5/15/2016

1920s Gretsch-made Tenor Banjo/Baritone Banjo Ukulele




I've worked on a lot of variations of this basic Gretsch-made tenor banjo design (often branded "Clarophone") and the general rule of thumb on them seems to be that the older they get, the shorter the scale length. At 19 3/4" this one is on the short-end of a tenor banjo and that invited me to set it up like a "baritone ukulele banjo" -- something that is gaining traction in the market, these days, in new instruments. 19-20" is standard for a bari and so it fits. I've set a few short-scale tenors up this way for customers in the past and I thought it'd be fun to do this one that way, too -- and it was!

This has a good, warm, chunky sound to it that really suits the nylon strings and DGBE tuning. It works as a "jazzy strummer" and "fingerpicker," equally. The head is 10 7/8" and it has a multi-ply maple rim with a bigger round-hoop tonering on its top edge.

Someone had done some upgrading to the instrument in the past, including a new armrest, new Remo Renaissance-style head, and new adjustable tailpiece. I finished-up the work that needed-doing including a fret level/dress, new bone nut, better bridge, cleaning, and general setup. I also swapped the tuners to some old, parts-bin uke-issue 1920s Champion friction pegs.


The look is clean and simple and nicely "natural."


The headstock veneer is Brazilian rosewood and the fretboard is, too. Typically on old Gretsch-made banjos, this was stained/ebonized maple, so it's nice to see "the real stuff."

The nut width is 1 1/8" and the neck has a comfortable, medium-C shape to its rear. The board itself is flat.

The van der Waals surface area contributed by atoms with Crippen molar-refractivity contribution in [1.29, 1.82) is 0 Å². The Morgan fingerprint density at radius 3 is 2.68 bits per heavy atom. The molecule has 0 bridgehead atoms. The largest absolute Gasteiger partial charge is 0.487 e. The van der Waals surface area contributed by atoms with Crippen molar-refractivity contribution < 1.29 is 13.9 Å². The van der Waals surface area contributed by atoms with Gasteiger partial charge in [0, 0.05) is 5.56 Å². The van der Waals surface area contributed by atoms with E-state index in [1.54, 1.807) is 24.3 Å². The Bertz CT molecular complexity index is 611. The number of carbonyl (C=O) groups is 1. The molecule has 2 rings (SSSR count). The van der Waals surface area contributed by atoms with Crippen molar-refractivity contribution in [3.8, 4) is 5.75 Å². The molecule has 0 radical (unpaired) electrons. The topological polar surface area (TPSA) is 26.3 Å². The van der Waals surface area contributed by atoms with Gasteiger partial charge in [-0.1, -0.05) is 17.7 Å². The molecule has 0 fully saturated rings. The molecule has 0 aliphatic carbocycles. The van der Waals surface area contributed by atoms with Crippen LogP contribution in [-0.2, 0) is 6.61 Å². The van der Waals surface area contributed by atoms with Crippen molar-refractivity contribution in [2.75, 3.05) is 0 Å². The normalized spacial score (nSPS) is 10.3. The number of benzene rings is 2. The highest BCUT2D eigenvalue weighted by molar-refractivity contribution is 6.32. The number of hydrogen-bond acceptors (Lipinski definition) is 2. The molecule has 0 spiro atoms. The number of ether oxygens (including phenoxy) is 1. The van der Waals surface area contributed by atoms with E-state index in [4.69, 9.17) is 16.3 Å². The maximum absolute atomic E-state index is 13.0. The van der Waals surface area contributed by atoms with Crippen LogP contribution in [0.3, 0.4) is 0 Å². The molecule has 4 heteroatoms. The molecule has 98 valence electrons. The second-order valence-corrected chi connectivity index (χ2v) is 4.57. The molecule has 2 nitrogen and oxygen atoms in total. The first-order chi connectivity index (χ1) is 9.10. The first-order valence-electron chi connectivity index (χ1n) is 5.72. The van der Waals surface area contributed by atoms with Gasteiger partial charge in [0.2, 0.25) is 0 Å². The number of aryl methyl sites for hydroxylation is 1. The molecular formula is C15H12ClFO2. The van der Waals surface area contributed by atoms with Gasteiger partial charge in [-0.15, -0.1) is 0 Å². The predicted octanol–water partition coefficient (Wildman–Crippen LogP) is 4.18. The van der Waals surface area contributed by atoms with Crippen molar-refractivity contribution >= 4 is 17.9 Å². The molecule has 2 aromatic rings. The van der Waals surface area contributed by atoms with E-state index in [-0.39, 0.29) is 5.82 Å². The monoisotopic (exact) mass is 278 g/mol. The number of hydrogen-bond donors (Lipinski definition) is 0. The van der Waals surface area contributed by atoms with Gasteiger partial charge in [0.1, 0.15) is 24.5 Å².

Pearl dots and smallish old-style frets. They have lots of life left, however. The neck is dead-straight, too.






An armrest is always nice to have.




The little "volute" is a typical feature of Gretsch-made banjos through the 20s and early 30s. The old Champion uke pegs have buttons that show some shrinkage-cracking, though they're stable and good to go.

I always liked the look of the small-button Champions that came standard with ukes. I removed the extra washers that usually come with these pegs and as a result they turn more-smoothly than usual and the 1:1 ratio is "at home" for most vintage-instrument bari-uke players.



For a few years, Gretsch used this simple 3-screw neck plate/brace that attaches the neck with screws. Aside from a coordinator rod design, I firmly believe a simple "screw attachment" like this is the most rugged and practical way to secure a banjo neck on a rim.

Anything otherwise-adjustable tends to loosen-up and in the past 2 years I've simply been removing shim-adjusted and bar-adjusted neck braces off of lower-to-mid banjos and replacing them with a simple bolt and glorified washer -- it's just so much easier to maintain for the average player who doesn't ever want to think of adjusting anything other than tightening the head once in a while.


I put a small wad of foam material to mute overtones. It's wedged-up against the head under the tailpiece to hide it from the front. You can also see that healthy-sized hoop tonering in these pics.


Some of the "rim cap" footer maple veneer has expanded/shrunk/moved and been reglued off from the side of the rim. Honestly -- there's not much else to do, so I understand why it was left this way. This is a common issue on banjos with this type of bottom-edge.


Aside from the head, tail, armrest, and bridge, the rim hardware appears all-original.

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